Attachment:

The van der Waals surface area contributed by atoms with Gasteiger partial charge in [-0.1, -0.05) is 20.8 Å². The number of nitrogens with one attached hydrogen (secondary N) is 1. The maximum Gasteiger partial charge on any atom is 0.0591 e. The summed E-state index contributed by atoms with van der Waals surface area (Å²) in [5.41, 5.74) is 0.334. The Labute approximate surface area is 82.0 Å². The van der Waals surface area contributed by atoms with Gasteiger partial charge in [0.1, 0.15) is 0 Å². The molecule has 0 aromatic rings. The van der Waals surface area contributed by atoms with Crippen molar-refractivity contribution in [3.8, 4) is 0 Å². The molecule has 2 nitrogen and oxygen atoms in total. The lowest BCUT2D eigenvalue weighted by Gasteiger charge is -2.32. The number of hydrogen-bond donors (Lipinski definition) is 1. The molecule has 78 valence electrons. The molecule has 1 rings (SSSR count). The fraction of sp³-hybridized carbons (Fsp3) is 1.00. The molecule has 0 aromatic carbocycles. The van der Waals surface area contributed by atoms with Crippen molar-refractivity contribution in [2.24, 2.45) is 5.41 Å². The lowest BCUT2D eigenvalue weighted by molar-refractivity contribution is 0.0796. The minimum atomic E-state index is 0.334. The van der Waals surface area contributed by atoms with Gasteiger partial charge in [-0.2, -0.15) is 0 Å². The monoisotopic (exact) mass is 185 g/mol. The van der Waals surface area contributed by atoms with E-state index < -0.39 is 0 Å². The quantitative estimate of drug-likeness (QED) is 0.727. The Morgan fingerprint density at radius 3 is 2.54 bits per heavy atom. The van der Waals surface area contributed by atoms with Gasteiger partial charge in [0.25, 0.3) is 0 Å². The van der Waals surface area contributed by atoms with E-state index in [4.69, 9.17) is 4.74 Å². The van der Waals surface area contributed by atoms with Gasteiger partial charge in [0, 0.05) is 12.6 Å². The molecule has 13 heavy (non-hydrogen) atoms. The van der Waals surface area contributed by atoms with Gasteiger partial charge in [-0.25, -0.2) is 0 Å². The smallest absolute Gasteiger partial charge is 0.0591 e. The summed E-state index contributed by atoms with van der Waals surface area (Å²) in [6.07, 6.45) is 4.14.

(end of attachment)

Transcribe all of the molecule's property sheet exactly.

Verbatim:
The van der Waals surface area contributed by atoms with Gasteiger partial charge in [-0.1, -0.05) is 20.8 Å². The number of nitrogens with one attached hydrogen (secondary N) is 1. The maximum Gasteiger partial charge on any atom is 0.0591 e. The summed E-state index contributed by atoms with van der Waals surface area (Å²) in [5.41, 5.74) is 0.334. The Labute approximate surface area is 82.0 Å². The van der Waals surface area contributed by atoms with Gasteiger partial charge in [0.1, 0.15) is 0 Å². The molecule has 0 aromatic rings. The van der Waals surface area contributed by atoms with Crippen molar-refractivity contribution in [3.8, 4) is 0 Å². The molecule has 2 nitrogen and oxygen atoms in total. The lowest BCUT2D eigenvalue weighted by Gasteiger charge is -2.32. The number of hydrogen-bond donors (Lipinski definition) is 1. The molecule has 78 valence electrons. The molecule has 1 rings (SSSR count). The fraction of sp³-hybridized carbons (Fsp3) is 1.00. The molecule has 0 aromatic carbocycles. The van der Waals surface area contributed by atoms with Crippen molar-refractivity contribution in [2.24, 2.45) is 5.41 Å². The lowest BCUT2D eigenvalue weighted by molar-refractivity contribution is 0.0796. The minimum atomic E-state index is 0.334. The van der Waals surface area contributed by atoms with Gasteiger partial charge in [-0.2, -0.15) is 0 Å². The monoisotopic (exact) mass is 185 g/mol. The van der Waals surface area contributed by atoms with E-state index < -0.39 is 0 Å². The quantitative estimate of drug-likeness (QED) is 0.727. The Morgan fingerprint density at radius 3 is 2.54 bits per heavy atom. The van der Waals surface area contributed by atoms with Gasteiger partial charge in [0.25, 0.3) is 0 Å². The van der Waals surface area contributed by atoms with E-state index in [4.69, 9.17) is 4.74 Å². The van der Waals surface area contributed by atoms with Gasteiger partial charge in [0, 0.05) is 12.6 Å². The molecule has 13 heavy (non-hydrogen) atoms. The van der Waals surface area contributed by atoms with Gasteiger partial charge in [-0.25, -0.2) is 0 Å². The smallest absolute Gasteiger partial charge is 0.0591 e. The summed E-state index contributed by atoms with van der Waals surface area (Å²) in [6.07, 6.45) is 4.14.